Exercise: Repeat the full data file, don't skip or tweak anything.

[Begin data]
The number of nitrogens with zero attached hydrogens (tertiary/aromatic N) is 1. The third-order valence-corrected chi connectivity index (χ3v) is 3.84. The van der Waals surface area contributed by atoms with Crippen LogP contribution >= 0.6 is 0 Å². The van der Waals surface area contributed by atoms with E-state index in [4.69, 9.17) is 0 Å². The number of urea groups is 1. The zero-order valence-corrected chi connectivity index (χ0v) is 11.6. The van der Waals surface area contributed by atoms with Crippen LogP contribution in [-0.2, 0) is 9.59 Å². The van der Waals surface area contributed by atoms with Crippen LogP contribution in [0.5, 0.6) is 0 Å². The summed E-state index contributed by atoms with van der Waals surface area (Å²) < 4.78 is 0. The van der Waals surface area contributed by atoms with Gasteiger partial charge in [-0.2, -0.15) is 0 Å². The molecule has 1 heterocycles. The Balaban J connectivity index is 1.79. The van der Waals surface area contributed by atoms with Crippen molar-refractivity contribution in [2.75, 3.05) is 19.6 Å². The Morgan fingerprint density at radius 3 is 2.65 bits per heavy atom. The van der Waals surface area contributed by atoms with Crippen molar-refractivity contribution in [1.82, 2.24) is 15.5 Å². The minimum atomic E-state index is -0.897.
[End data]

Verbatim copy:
The number of nitrogens with zero attached hydrogens (tertiary/aromatic N) is 1. The third-order valence-corrected chi connectivity index (χ3v) is 3.84. The van der Waals surface area contributed by atoms with Crippen LogP contribution >= 0.6 is 0 Å². The van der Waals surface area contributed by atoms with E-state index in [4.69, 9.17) is 0 Å². The number of urea groups is 1. The zero-order valence-corrected chi connectivity index (χ0v) is 11.6. The van der Waals surface area contributed by atoms with Crippen LogP contribution in [-0.2, 0) is 9.59 Å². The van der Waals surface area contributed by atoms with Crippen LogP contribution in [0.5, 0.6) is 0 Å². The summed E-state index contributed by atoms with van der Waals surface area (Å²) < 4.78 is 0. The van der Waals surface area contributed by atoms with Gasteiger partial charge in [-0.2, -0.15) is 0 Å². The molecule has 1 heterocycles. The Balaban J connectivity index is 1.79. The van der Waals surface area contributed by atoms with Crippen molar-refractivity contribution in [2.75, 3.05) is 19.6 Å². The Morgan fingerprint density at radius 3 is 2.65 bits per heavy atom. The van der Waals surface area contributed by atoms with Crippen molar-refractivity contribution in [1.82, 2.24) is 15.5 Å². The minimum atomic E-state index is -0.897.